Monday, April 12, 2010

Can I watch a damn movie already?

Let me tell you what that's like, just two people, one from the U.S., one from Paraguay, trying to sit down and watch a damn movie already.
Movies in Paraguay come from various places. Most Peace Corps volunteers carry their external hard drives to every Asuncion weekend, clicking and dragging from their friends' computers the movies their friends back home saw months ago, or seasons of The Office, Lost, True Blood or 30 Rock. I don't have a hard drive, so my computer, stuffed like 100 gigabytes of sitcoms in a 50-gigabyte bag, is constantly warning me that if I cram anything else into it, it will explode.

Sometimes we pass around DVDs, left in each others' lockers at the office or passed around at meetings. These are usually just the C-grade ones people are willing to pass on.

C-grade is good, I'll take C-grade. On television there's strictly D-grade. When my host sister asks if I've seen Miss Congeniality 2, I try not to act too offended when I say no. And I don't correct her when she says, "Oh, it's so awesome."

There's also a usual D-grade level on these DVDs Oscar brings, up to five movies on one DVD in a poor man's ziplock, with a cover printed on some computer, probably in Ciudad del Este, with the images of 5 normal DVD covers on one. They might be a collection of Jackie Chan movies, , bad Argentinian comedies, gory horrors of varying quality, whatever. I can now claim that yes, I have seen American Pie 6. Oscar's only seen an orginal disk once, in my house. He opened it like it was a treasure box lighting up his face and said, "Ooh, original." Those others, making us Americans look like idiots, are $100 worth of DVDs, one on disk and available at your local street corner for 10 mil (2$).

You put that disk in your computer and there could be anything. We once started "2012" and it began with a shot that looked like someone's volcano vinegar/baking soda experiment. Even if it is the movie you wanted, there could be Spanish with Russian subtitles, or Portuguese, especially with all the movies taped in the Brazilian theaters. I always hope for spoken English and Spanish subtitles.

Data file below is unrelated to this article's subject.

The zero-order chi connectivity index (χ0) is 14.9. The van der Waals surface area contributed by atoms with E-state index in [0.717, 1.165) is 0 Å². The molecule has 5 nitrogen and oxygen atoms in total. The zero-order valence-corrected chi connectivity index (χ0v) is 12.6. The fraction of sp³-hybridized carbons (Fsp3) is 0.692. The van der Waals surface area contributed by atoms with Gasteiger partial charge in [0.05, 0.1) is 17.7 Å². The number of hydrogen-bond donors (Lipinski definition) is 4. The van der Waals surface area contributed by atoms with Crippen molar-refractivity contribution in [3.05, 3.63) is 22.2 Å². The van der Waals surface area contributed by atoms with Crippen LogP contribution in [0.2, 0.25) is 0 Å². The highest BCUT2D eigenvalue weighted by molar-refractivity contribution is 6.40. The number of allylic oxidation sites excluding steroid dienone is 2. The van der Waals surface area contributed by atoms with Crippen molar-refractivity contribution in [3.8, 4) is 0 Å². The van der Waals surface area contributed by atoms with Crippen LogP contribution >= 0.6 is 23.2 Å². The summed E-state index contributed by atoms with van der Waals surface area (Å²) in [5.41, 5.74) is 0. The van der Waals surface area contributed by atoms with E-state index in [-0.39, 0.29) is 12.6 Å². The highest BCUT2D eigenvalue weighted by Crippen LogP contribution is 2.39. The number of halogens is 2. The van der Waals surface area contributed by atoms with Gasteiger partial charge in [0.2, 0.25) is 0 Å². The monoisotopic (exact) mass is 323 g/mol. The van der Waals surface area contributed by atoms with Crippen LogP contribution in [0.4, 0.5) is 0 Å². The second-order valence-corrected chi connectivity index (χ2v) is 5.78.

I also hope it's a DVD rip, and not taped in the theater. When's it's taped in the theater, the sound comes out like you're trapped in a box and the movie is from 1942. Oscar and I were just watching Night at the Museum, and some subtitle came on that was on the real screen in the movie theater, only in the tilted camera, it just dove diagonally off screen, cut off into black. Sometimes people will cough, laugh, or their shadows get up to go pee. On my friend's copy of the New Moon movie, girls in the theater squeal at the part where Jacob takes off his shirt.

So many times we put the disk in, and it just doesn't work at all, or it's in a language that neither of us understand. Sometimes, there are just subtitles, in the doodles of Russian. Or, worse, there are too many choices. Audio in both English and Spanish, subtitles in both English and Spanish. So then, who gets to listen, and who has to read? To me, it is an injustice to take a film that was recorded in my language, change it over to Spanish that doesn't go along with mouth movements, and have the English words written on the bottom. But that's just me. Oscar does not share that opinion. We recently had a little bilingual lovers' spat over the fact that I didn't want to watch Avatar, again, in poor theater-taped quality, in Portuguese, which only understands, and only partly.

There are a hundred web sites to download subtitles, should I find something that otherwise works but doesn't have them. So you Google the movie and "subtitles" and "spanish" and you dig around on slow internet, and then you find them, and then you wait, in the dark because you thought you were about to watch a movie, for them to download. Not perfect, but it made possible the sharing of my love of The Office with Oscar.

Sometimes the subtitles don't work and Oscar makes me translate the whole time, which, for the record, is The Worst. Sometimes the subtitles work, but the movie talks and then the subtitles come on 5 seconds later. You have to play with the delay until you get it just right. We watched one movie where we had to pause it every 10 minutes and set the subtitles back. They kept moving too fast, like they were on a different treadmill. When Inglourious Bastards turned out to have two discs, I figured out how to make the subtitles roll over by setting the delay forward to 4374. Worked like a charm.



Photo: me with a pirate dvd of 5 movies, including 2012, New Moon and, yes, a movie called American Poop.

1 comment:

Ken, Christie, Camille, Caroline said...

I think you're my long-lost gemela. I have to agree that translating is THE WORST! I didn't know that about googling translations, so I'll have to take advantage of that. My brother-in-law just sent us the current season of LOST, all but the finale. Haikue!